Now you are ready to train your thumb. Turn the tension knob towards you a little bit so that the spool does not stop when the weight hits the ground, and you should create your first backlash. However, it should be minimal since you aren’t casting yet. Now, as your push the release button, use your thumb to stop the weight just as it hits the ground. Practice this for a long time, like during the length of a Stanley Cup playoff game (about 2 ½ hours for you non-hockey fans). Once you can stop the weight without any backlash, it is time to try casting.
When you watch the pro bass fishermen on T.V., they will hold the rod parallel to the water, quickly snap the rod up to their shoulder, and then fire a cast with the rod returning to its original position. If you try to do this when you are first learning, you will certainly cause a backlash, no matter how much you have trained your thumb. This type of casting will come soon enough. Instead you want to start with a lob-type of cast; hold the rod behind you and lob the weight out a short distance to start with, releasing pressure from your thumb on the spool to let it spin while the weight is in flight, but never completely releasing pressure. Use your thumb to stop the spool when the weight hits the ground. Practice this repeatedly, gradually lengthening your casts, until you can consistently master the spool and the output of line. Keep in mind; this isn’t going to happen in a day, and you will likely create some backlashes, which will give you some training on how to untangle them.
Once you have this stage mastered, you can actually go fishing. In fact, you can fish with a bait caster as a trolling rod without ever having to cast it at all, but understanding the basics of the spool is still important. When you have built up your confidence with these skills, now you can try casting like those bass pros do. Before you make your first cast when fishing, always remember to adjust the tension and the brake to the specific lure you have on. Remember, you want the lure to fall freely to the water and the spool to stop spinning when it hits, then back off the tension just a bit. It only takes a few seconds, and it can save you a lot of time and frustration.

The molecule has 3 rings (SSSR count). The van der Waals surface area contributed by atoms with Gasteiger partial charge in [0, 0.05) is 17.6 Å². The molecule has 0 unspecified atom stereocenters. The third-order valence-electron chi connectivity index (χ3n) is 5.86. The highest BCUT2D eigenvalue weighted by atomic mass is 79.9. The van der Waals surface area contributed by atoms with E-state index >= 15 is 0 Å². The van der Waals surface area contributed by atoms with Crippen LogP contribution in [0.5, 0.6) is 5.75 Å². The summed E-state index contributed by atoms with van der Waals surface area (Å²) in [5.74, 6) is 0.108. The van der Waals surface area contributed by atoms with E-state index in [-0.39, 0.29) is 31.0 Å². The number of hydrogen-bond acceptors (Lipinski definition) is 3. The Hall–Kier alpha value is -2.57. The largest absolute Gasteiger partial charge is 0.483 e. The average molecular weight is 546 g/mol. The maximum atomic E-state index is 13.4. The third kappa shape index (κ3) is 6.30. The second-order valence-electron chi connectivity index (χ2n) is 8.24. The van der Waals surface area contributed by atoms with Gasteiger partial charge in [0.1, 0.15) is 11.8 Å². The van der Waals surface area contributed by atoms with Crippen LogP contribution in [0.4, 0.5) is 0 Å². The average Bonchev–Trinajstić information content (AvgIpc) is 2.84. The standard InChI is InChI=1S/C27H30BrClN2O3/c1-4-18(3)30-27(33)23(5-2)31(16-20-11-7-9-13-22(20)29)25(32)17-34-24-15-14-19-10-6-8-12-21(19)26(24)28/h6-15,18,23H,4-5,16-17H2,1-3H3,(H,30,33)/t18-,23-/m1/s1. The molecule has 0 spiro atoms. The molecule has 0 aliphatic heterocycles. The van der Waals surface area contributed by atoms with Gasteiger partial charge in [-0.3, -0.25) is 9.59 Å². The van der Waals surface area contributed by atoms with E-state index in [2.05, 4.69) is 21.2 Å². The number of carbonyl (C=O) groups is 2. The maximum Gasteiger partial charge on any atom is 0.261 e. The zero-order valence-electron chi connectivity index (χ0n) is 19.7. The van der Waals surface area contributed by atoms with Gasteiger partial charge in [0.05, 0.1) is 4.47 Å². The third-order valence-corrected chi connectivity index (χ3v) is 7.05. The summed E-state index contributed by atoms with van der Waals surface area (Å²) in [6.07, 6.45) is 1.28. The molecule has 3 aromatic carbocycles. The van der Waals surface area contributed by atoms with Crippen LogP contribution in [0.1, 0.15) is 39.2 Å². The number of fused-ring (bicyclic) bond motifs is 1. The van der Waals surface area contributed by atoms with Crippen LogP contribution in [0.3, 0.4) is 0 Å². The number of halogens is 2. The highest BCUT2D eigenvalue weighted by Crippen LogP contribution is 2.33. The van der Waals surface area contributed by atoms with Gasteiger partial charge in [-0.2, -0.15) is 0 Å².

Here are the five steps of that “bass pro” cast:
Step 1: Aim – Keep your arm close to your side with your forearm parallel to the ground. Keep the lure about 6″ from the rod tip. Press the release button, and press your thumb against the line on the reel. You can now start the upward swing.
Step 2: Bring Back – Bring the rod up straight over your shoulder rather quickly with your wrist and remember to keep your thumb on the line.
Step 3: Stop Backward Motion – Stop the rod when the handle is straight up and down, and then begin the reverse action to move the rod forward. Your thumb should still be pressed against the line on the reel.
Step 4: Start Forward Motion – Start your forward cast and release pressure on your thumb. It takes practice to get the timing right, and make sure you don’t take your thumb completely off the line. This will cause backlash.
Step 5: Control the Landing– Hold the rod in alignment with the line going out. Still keep a slight pressure on your thumb and just before the lure hits the water, stop the line completely with your thumb. If you wait until after the lure hits the water, this will cause backlash. I prefer to turn my wrist during the forward cast so that it turns the spool perpendicular to the water with my thumb at 9 o’clock (assuming a right-handed cast, or 3 o’clock for a left-handed cast). That is just my preference, I can’t explain why.
Once you have the casting technique down, it is important to practice frequently. Over the past 30 years my frequency of bait casting comes and goes, and I find that each time I want to use a bait caster I need to reacquaint myself with the process again, but it comes back to me easily. In fact for about a 12 year period I did nothing but fly fishing. But in the past few years I have come back to my roots and now I regularly fish with spinning, fly, and bait casters equally, they each have their strengths in certain situations, and I never want to limit my opportunities. If you haven’t tried a bait caster yet, you should, it opens a new door to fishing and expands your skills as a fisherman or woman.